I’ve shared all of this with Katie. I’ve shared my fleeting desire to get involved with the world of cancer one minute, while fighting the reservation and fear of embracing a new reality the next.

Much like a student walking onto an intimidating, exclusive college campus for the second or third time, I’ve been reluctant to stay long enough to find my voice.

She’s reminded me of the natural tools and abilities I’ve been given to make a difference in the world of somebody who’s experiencing an equally challenging period of their lives. She says I’m too humble, and that I don’t give myself enough credit for the way I make people feel.

She’s right.

Then it hit me. If I stop sharing my story, my fears will come true. If I allow myself the opportunity to use my story, mishaps, strengths, and gifts God has given me for the cause of cancer, then I may impact, or even save, at least one person’s life.

To care about other people is to press on and press in, to get involved and impact lives. The best thing I can do is embrace a movement to empower, encourage, and give hope to those living with cancer or any of life’s challenges. Instead of using my energy to outrun my circumstances, I want to embrace all that has led me to where I am today.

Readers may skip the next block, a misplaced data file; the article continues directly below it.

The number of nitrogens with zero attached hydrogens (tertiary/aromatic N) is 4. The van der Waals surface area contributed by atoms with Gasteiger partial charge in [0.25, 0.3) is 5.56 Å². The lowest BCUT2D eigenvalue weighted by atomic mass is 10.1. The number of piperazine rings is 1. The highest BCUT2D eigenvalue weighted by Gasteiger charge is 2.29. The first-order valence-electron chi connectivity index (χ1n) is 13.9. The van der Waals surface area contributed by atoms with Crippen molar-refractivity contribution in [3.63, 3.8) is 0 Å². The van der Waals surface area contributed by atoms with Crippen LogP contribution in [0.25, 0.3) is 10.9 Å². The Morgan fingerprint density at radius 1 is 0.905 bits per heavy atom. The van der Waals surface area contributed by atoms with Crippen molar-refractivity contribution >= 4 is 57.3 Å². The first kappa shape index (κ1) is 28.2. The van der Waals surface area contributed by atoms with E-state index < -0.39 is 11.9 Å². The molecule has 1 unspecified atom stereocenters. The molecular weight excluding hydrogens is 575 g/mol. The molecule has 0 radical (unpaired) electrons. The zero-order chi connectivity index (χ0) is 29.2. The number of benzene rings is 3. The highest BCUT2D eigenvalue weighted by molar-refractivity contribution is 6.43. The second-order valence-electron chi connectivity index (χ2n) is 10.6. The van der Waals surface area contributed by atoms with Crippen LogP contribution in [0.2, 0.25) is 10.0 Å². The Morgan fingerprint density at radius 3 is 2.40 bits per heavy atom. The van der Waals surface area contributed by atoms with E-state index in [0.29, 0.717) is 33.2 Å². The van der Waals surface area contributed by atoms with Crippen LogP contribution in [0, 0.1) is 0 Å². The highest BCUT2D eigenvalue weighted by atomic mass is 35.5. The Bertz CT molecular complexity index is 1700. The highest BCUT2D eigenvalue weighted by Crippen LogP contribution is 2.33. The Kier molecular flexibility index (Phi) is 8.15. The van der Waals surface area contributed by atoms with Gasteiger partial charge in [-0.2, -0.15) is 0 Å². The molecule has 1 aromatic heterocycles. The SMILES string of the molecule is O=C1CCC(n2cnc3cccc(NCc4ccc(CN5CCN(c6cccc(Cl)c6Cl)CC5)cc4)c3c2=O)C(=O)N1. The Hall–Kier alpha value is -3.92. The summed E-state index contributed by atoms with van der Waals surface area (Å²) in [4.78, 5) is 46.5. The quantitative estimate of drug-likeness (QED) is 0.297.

So that’s what I will do. I’ve realized the books marked three quarters of the way to the end are the ones I still have to finish. My story just so happens to be one of them.

I’m going to continue to write about all kinds of things, but cancer will still be one of them. I never intended for this to be a cancer blog, I just wanted to share my personal experiences.

Now, my vision is to make it a blog of hope, humor, and inspiration. If my story happens to be a part of making that happen, then it was never really about me to begin with.

“2 Consider it pure joy, my brothers and sisters,[a] whenever you face trials of many kinds, 3 because you know that the testing of your faith produces perseverance. 4 Let perseverance finish its work so that you may be mature and complete, not lacking anything.” (James 1:2-4)

“Consider it a sheer gift, friends, when tests and challenges come at you from all sides. You know that under pressure, your faith-life is forced into the open and shows its true colors. So don’t try to get out of anything prematurely. Let it do its work so you become mature and well-developed, not deficient in any way.” (James 1:2-4 MSG)